On Wednesday, Lena Dunham was at home in New York’s Brooklyn with her memories. The time she wept through Hillary Clinton’s defeat at what she had thought would be her victory party at the Javits Center, on November 8. The time she found herself embroiled in a controversy over a detail in her memoir. The first time she had her picture taken with her boyfriend of five years, musician and producer Jack Antonoff. The time she became the first woman to win the Directors Guild of America award for directing a TV comedy.
For Dunham, all of these memories have an outfit. She is keeping the memories, but the outfits are for sale.
On Monday, 169 pieces from her wardrobe will arrive on the RealReal, a website for fashion consignment. She will donate the entirety of her 70 per cent commission from the sales to US sexual health service the Planned Parenthood Federation of America, one of her favourite organisations.
Dunham has been lying low since the end of Girls in April, and while her future slate looks full – her first book of short stories comes out next year, her Lenny imprint with Random House will publish its first title in August and she is working with her Girls partner Jenni Konner on television and film projects – the time felt right to disencumber herself.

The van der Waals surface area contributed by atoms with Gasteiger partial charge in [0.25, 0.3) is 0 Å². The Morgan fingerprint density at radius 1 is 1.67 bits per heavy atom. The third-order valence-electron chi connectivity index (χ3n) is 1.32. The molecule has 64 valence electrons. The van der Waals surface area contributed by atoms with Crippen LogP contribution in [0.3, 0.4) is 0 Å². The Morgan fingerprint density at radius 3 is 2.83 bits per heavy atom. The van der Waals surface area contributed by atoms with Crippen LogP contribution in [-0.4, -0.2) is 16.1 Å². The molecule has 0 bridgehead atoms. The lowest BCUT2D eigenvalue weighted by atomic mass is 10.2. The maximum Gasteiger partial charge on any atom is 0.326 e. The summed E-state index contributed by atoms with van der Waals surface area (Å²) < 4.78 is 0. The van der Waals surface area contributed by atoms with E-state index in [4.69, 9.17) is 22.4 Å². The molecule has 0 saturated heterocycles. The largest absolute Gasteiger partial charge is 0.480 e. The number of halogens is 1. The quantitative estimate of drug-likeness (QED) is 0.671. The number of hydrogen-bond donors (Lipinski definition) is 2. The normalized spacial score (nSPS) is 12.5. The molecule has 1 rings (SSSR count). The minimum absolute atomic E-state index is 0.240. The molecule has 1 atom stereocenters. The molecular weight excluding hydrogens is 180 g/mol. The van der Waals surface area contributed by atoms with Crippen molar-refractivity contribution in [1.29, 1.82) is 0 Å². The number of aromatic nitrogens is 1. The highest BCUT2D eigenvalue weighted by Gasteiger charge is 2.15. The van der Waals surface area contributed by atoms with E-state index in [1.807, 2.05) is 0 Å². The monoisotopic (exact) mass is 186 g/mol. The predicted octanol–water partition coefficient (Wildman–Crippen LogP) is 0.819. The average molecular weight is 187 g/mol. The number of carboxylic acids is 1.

“I realised I had been carrying around a lot of crap, both internally and externally,” she said. “I always thought I was going to hoard all my clothes for my future daughter, and now I understand, especially being a woman with a reproductive illness, I may end up with an adopted son, I may end up with a daughter who doesn’t identify with her gender at birth. You can’t live for the future that does not yet exist. I have to take all this good fashion fortune I’ve had and spread it.” (She has been recovering from operations related to her endometriosis.)
As her toy poodles, Susan and Karen, napped around her, Dunham reminisced about some of the pieces: gowns from award shows and the Met Gala, the Kenzo x H&M dress she wore to the Javits Center, T-shirts for days off in Brooklyn and items from the closet of Hannah Horvath, her character on Girls.
“The clothes for me brought back a lot,” she said. “I was like, ‘There’s a paparazzi picture of me eating a quesadilla in that!’ I don’t want to remember, but there it is.”
Each one will come with a letter from Dunham (and in some cases, from the item’s designer) explaining its provenance. (Buy the Zac Posen gown she wore to the 2013 Golden Globes and you will hear about how she hyperventilated while wearing it, and had to be removed from it by Glenn Close and a pair of nail scissors.)
The pieces range in size from a 4 to a 12 and up. “I like being a woman who’s not typical Hollywood size putting beautiful designer things out into the world,” she said. Prices begin at $35 (for a pair of ASOS suede pumps) and top out at $4,000 (for the Elizabeth Kennedy gown Dunham wore to this year’s Met Gala). Eighty of the pieces cost less than $100.
She admitted that her style is not for everyone, and that she has never been universally appreciated as an icon. “I’ve gotten this reputation as someone with notoriously bad style,” she said. “I would say the fashion blogs enjoy a bit of a roast of me. I don’t mind; I’ve always thought the worst dressed were the best dressed.”